This paper means to show that work analysis can help to elaborate activity representations wide enough to fulfill design requirements. Work analysis is not only concerned with performance, but also tries to define the structure of the activity as well as the cognitive processes of the operator within the real work situation. It aims at describing the complexity of the activity without making any a priori reduction. In order to gather relevant data from work analysis, the ergonomist must deal with a situation (man + computer + task) closely related to the one he has to design. In this case, the ergonomic work proceeds in degrees: the designer does several ergonomic experiments in the work place in order to improve the description of the functional characteristics of the system (see part one).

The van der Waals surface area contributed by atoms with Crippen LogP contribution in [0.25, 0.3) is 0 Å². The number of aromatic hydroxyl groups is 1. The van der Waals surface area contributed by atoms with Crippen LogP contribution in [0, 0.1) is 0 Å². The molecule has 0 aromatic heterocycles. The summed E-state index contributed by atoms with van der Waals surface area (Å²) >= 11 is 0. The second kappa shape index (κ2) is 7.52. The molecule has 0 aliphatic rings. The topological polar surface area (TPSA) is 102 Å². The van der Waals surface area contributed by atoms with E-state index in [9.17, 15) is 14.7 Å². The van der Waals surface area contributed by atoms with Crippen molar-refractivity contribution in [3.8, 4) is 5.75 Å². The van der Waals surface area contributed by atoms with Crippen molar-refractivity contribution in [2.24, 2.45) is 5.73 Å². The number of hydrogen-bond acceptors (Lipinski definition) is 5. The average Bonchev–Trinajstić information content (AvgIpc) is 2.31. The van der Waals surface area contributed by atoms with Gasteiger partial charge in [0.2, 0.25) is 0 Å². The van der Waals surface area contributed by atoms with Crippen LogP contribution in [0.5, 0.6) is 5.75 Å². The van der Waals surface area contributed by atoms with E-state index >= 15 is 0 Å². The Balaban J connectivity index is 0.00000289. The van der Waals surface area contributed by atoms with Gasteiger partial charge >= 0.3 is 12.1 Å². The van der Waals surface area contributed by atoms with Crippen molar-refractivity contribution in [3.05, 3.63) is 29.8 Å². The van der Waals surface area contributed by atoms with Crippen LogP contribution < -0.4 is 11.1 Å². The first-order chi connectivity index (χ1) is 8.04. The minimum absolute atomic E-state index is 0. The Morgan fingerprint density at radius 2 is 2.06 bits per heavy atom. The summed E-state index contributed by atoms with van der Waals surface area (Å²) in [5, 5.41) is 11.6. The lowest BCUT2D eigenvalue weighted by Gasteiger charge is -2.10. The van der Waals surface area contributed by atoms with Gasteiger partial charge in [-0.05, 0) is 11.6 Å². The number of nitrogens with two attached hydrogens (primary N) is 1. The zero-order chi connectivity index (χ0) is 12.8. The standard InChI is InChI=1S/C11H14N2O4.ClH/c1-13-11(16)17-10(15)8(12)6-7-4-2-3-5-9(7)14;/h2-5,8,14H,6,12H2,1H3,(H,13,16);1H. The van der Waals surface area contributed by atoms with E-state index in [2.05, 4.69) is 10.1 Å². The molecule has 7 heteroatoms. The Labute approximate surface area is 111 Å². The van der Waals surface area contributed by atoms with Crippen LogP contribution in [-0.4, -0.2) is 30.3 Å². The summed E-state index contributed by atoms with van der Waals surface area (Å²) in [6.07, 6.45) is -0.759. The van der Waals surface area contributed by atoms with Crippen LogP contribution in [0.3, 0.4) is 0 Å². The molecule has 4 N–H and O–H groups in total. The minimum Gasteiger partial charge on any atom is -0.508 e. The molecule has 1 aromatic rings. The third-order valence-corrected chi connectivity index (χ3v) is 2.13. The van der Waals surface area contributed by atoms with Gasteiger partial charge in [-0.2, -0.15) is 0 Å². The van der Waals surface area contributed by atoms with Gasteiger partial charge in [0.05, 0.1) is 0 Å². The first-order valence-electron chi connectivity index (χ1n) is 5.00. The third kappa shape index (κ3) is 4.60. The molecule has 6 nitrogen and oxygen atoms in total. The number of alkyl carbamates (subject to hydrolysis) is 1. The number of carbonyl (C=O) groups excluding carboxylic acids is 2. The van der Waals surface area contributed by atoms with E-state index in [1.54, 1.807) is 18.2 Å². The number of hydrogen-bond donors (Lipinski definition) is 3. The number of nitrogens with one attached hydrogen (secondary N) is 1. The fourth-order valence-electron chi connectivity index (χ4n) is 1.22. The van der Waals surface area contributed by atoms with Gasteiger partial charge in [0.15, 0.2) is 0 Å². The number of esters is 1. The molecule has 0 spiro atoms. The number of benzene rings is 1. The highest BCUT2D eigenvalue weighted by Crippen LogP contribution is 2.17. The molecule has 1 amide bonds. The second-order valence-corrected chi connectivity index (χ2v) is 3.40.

Work analysis can be integrated in a diffirent way: in the design process it can provide pertinent data by allowing experiments to take place in a laboratory, in order to study certain aspects of the cognitive processes involved in specific tasks. The difficulty associated with this approach depends on the choice of the variables used for the experiment. For validity's sake, the experiment must consider constraints due to both the environment and the task. But, in fact, the environmental constraints which affect the cognitive processes are often difficult to define in advance. This experimental approach proceeds by "reducing" the real situation, but this "reduction" is made "a posteriori", that is to say: after identification of the constraints due to the environment. This paper describes two examples of the ergonomic research which is being undertaken in our laboratory, each within their own context:
  1. (a)

    a close relation with a team of designers working on a particular on-line data coding system,